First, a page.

Carl Hammer: More thoughts on Lord Jeff

  • Lord Jeffery Amherst.

Published: 8/4/2020 3:16:02 PM

The July 20 edition featured a Lord Jeff twofer: an opinion piece by Harvey Wasserman on renaming the college and a letter by Will Van Heuvelen on renaming the town.

When the college’s teams were renamed several years ago, I pointed out in a letter to the paper that the college’s founders had no intention of honoring Jeffery Amherst and that he himself would have been deeply offended by the appropriation of his identity as a sports mascot. So now we have the Mammoths.

The former and current objections to the continued use of his name both result from two brief afterthoughts in Amherst’s voluminous correspondence. They were made by Amherst in letters to his ablest field officer, Col. Henry Bouquet, then on his way to relieve Fort Pitt, which was under siege by warriors allied with Pontiac. Amherst conjectured wishfully that blankets infected with smallpox might be used against the Natives. The letters were printed over a century and a half ago by Francis Parkman in the second volume of his “The Conspiracy of Pontiac” (1870 edn, pp. 39-40, available on the Internet Archive).

They have been the object of extensive historical examination over a long period. It is notable that Parkman, who characterized Amherst’s response to the rebellion as “a certain thick-headed, blustering arrogance, worthy of the successor of Braddock,” first denounced Amherst’s reference to smallpox as a “detestable suggestion.” But it is also the case that Amherst’s intemperate remarks were outbursts of desperate exasperation by a man under tremendous pressure who saw his professional reputation and his aspirations under imminent threat.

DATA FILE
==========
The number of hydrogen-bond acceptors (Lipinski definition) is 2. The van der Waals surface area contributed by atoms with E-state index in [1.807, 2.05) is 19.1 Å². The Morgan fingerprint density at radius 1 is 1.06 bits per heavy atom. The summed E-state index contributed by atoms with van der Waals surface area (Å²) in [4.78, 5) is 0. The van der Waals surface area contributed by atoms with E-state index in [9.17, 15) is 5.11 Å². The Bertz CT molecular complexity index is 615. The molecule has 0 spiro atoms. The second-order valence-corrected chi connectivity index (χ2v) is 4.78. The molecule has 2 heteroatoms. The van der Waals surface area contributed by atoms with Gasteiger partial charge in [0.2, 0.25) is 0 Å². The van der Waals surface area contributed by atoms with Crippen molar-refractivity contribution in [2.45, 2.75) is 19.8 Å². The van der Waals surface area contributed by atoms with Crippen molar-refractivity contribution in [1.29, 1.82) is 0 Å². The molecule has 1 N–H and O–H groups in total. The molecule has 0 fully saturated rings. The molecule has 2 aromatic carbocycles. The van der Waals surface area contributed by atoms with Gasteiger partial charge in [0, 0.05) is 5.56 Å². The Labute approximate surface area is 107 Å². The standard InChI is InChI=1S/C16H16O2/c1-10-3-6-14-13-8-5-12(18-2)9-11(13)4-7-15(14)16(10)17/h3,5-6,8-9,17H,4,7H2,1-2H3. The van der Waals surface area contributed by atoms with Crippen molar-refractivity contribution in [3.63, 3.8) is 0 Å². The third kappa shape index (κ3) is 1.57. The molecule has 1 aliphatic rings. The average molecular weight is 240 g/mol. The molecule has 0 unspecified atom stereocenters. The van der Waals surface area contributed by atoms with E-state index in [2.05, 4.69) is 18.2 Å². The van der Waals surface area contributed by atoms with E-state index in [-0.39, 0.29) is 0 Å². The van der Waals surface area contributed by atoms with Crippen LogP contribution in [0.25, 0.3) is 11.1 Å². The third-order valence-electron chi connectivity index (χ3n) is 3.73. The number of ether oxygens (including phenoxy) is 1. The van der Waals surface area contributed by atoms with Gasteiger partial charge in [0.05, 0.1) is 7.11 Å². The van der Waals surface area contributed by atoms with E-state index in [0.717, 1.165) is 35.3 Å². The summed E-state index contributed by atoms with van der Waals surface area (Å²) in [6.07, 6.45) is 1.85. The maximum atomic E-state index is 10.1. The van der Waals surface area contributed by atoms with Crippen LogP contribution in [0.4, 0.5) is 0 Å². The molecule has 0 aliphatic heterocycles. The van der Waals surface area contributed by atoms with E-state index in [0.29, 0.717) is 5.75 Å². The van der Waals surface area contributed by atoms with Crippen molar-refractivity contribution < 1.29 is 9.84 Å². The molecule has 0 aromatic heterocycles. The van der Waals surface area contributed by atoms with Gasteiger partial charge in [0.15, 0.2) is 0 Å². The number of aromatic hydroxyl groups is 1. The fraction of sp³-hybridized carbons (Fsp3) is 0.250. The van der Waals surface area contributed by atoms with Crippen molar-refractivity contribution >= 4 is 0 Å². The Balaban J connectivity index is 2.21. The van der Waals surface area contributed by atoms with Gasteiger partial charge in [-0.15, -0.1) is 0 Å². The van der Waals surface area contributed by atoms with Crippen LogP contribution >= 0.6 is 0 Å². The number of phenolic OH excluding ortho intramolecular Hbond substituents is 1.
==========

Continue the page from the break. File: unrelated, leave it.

To my knowledge, they were never repeated or elaborated, much less acted upon. The actual (and evidently ineffectual) attempt to distribute infected blankets was made at Fort Pitt, probably by Captain Simon Ecuyer with the militia officer, William Trent, acting on their own initiative and certainly not under orders from Amherst. Nor is there evidence that Amherst ever signed off or subsequently approved the attempt.

There is no doubt that Amherst had a low opinion of Native Americans — as he did of the English colonists. But there is also no doubt that the people who separated the town of Amherst from Hadley were intensely grateful to Amherst for securing their safety from the French and their Native allies after a full century of military threat. Just before the Pontiac Rebellion, in December 1762, the leaders of Hampshire County even attempted unsuccessfully to enlist Amherst’s assistance in founding a college there to be named Queens College. Had they succeeded, it is unlikely that either Amherst College or Williams College would exist, and there would probably be no cause for indignant controversy.

Carl Hammer lives in Easthampton and Pittsburgh.



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